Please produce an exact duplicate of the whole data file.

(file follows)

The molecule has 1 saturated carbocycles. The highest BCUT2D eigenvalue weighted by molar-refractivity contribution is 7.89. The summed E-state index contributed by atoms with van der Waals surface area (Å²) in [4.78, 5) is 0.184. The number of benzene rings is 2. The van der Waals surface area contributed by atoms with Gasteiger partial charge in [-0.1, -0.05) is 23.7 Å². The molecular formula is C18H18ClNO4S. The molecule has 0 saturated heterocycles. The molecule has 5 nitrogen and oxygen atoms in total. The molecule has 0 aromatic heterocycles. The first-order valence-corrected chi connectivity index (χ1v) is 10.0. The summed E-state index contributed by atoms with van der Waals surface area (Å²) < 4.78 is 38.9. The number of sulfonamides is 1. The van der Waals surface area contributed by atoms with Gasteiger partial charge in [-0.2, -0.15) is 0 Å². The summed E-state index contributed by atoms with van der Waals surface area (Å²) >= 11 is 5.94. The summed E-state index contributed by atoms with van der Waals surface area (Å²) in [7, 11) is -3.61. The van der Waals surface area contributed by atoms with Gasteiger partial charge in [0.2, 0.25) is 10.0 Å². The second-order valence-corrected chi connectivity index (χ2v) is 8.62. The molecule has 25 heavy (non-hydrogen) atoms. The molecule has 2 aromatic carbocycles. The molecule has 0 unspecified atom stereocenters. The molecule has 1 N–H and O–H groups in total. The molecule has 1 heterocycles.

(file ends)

The molecule has 1 saturated carbocycles. The highest BCUT2D eigenvalue weighted by molar-refractivity contribution is 7.89. The summed E-state index contributed by atoms with van der Waals surface area (Å²) in [4.78, 5) is 0.184. The number of benzene rings is 2. The van der Waals surface area contributed by atoms with Gasteiger partial charge in [-0.1, -0.05) is 23.7 Å². The molecular formula is C18H18ClNO4S. The molecule has 0 saturated heterocycles. The molecule has 5 nitrogen and oxygen atoms in total. The molecule has 0 aromatic heterocycles. The first-order valence-corrected chi connectivity index (χ1v) is 10.0. The summed E-state index contributed by atoms with van der Waals surface area (Å²) < 4.78 is 38.9. The number of sulfonamides is 1. The van der Waals surface area contributed by atoms with Gasteiger partial charge in [-0.2, -0.15) is 0 Å². The summed E-state index contributed by atoms with van der Waals surface area (Å²) >= 11 is 5.94. The summed E-state index contributed by atoms with van der Waals surface area (Å²) in [7, 11) is -3.61. The van der Waals surface area contributed by atoms with Gasteiger partial charge in [0.2, 0.25) is 10.0 Å². The second-order valence-corrected chi connectivity index (χ2v) is 8.62. The molecule has 25 heavy (non-hydrogen) atoms. The molecule has 2 aromatic carbocycles. The molecule has 0 unspecified atom stereocenters. The molecule has 1 N–H and O–H groups in total. The molecule has 1 heterocycles.